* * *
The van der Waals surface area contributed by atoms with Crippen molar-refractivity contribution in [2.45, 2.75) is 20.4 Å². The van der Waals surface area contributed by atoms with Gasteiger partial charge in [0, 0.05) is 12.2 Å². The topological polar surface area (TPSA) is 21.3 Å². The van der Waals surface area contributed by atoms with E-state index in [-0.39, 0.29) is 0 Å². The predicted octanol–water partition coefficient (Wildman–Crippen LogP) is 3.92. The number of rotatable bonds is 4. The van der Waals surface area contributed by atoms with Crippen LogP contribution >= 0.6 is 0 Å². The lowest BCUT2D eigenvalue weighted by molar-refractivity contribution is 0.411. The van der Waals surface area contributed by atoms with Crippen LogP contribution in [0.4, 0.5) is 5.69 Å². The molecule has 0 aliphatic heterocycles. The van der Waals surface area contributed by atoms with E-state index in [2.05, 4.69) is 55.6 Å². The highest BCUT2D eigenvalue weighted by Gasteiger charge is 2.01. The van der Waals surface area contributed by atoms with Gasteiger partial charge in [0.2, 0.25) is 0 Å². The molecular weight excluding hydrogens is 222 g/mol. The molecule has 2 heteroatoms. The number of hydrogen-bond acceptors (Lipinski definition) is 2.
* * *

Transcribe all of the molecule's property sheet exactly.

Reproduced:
The van der Waals surface area contributed by atoms with Crippen molar-refractivity contribution in [2.45, 2.75) is 20.4 Å². The van der Waals surface area contributed by atoms with Gasteiger partial charge in [0, 0.05) is 12.2 Å². The topological polar surface area (TPSA) is 21.3 Å². The van der Waals surface area contributed by atoms with E-state index in [-0.39, 0.29) is 0 Å². The predicted octanol–water partition coefficient (Wildman–Crippen LogP) is 3.92. The number of rotatable bonds is 4. The van der Waals surface area contributed by atoms with Crippen LogP contribution >= 0.6 is 0 Å². The lowest BCUT2D eigenvalue weighted by molar-refractivity contribution is 0.411. The van der Waals surface area contributed by atoms with Crippen LogP contribution in [0.4, 0.5) is 5.69 Å². The molecule has 0 aliphatic heterocycles. The van der Waals surface area contributed by atoms with E-state index in [2.05, 4.69) is 55.6 Å². The highest BCUT2D eigenvalue weighted by Gasteiger charge is 2.01. The van der Waals surface area contributed by atoms with Gasteiger partial charge in [0.2, 0.25) is 0 Å². The molecular weight excluding hydrogens is 222 g/mol. The molecule has 2 heteroatoms. The number of hydrogen-bond acceptors (Lipinski definition) is 2.